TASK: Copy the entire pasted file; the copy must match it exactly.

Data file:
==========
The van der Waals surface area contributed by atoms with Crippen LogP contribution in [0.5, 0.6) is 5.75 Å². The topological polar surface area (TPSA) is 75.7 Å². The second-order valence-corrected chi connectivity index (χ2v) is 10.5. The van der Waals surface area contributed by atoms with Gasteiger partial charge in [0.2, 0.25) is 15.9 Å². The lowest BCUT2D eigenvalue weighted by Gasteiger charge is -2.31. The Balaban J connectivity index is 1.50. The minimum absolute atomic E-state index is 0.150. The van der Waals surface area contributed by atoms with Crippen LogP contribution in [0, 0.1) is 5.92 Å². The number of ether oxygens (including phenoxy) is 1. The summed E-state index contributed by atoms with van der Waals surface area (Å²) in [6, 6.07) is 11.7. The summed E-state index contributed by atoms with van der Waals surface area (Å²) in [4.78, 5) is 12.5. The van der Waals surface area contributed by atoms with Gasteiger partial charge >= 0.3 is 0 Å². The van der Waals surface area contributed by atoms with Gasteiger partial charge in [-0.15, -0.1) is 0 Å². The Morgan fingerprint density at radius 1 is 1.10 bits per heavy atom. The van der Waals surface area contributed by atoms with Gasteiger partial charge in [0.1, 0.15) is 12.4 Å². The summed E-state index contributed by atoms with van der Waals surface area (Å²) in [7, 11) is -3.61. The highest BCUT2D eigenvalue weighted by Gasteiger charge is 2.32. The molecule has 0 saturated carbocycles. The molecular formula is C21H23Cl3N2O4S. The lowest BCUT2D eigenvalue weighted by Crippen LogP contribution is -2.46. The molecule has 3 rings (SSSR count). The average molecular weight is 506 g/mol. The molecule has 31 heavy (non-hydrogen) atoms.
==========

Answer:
The van der Waals surface area contributed by atoms with Crippen LogP contribution in [0.5, 0.6) is 5.75 Å². The topological polar surface area (TPSA) is 75.7 Å². The second-order valence-corrected chi connectivity index (χ2v) is 10.5. The van der Waals surface area contributed by atoms with Gasteiger partial charge in [0.2, 0.25) is 15.9 Å². The lowest BCUT2D eigenvalue weighted by Gasteiger charge is -2.31. The Balaban J connectivity index is 1.50. The minimum absolute atomic E-state index is 0.150. The van der Waals surface area contributed by atoms with Crippen LogP contribution in [0, 0.1) is 5.92 Å². The number of ether oxygens (including phenoxy) is 1. The summed E-state index contributed by atoms with van der Waals surface area (Å²) in [6, 6.07) is 11.7. The summed E-state index contributed by atoms with van der Waals surface area (Å²) in [4.78, 5) is 12.5. The van der Waals surface area contributed by atoms with Gasteiger partial charge >= 0.3 is 0 Å². The van der Waals surface area contributed by atoms with Gasteiger partial charge in [-0.15, -0.1) is 0 Å². The Morgan fingerprint density at radius 1 is 1.10 bits per heavy atom. The van der Waals surface area contributed by atoms with Gasteiger partial charge in [0.1, 0.15) is 12.4 Å². The summed E-state index contributed by atoms with van der Waals surface area (Å²) in [7, 11) is -3.61. The highest BCUT2D eigenvalue weighted by Gasteiger charge is 2.32. The molecule has 0 saturated carbocycles. The molecular formula is C21H23Cl3N2O4S. The lowest BCUT2D eigenvalue weighted by Crippen LogP contribution is -2.46. The molecule has 3 rings (SSSR count). The average molecular weight is 506 g/mol. The molecule has 31 heavy (non-hydrogen) atoms.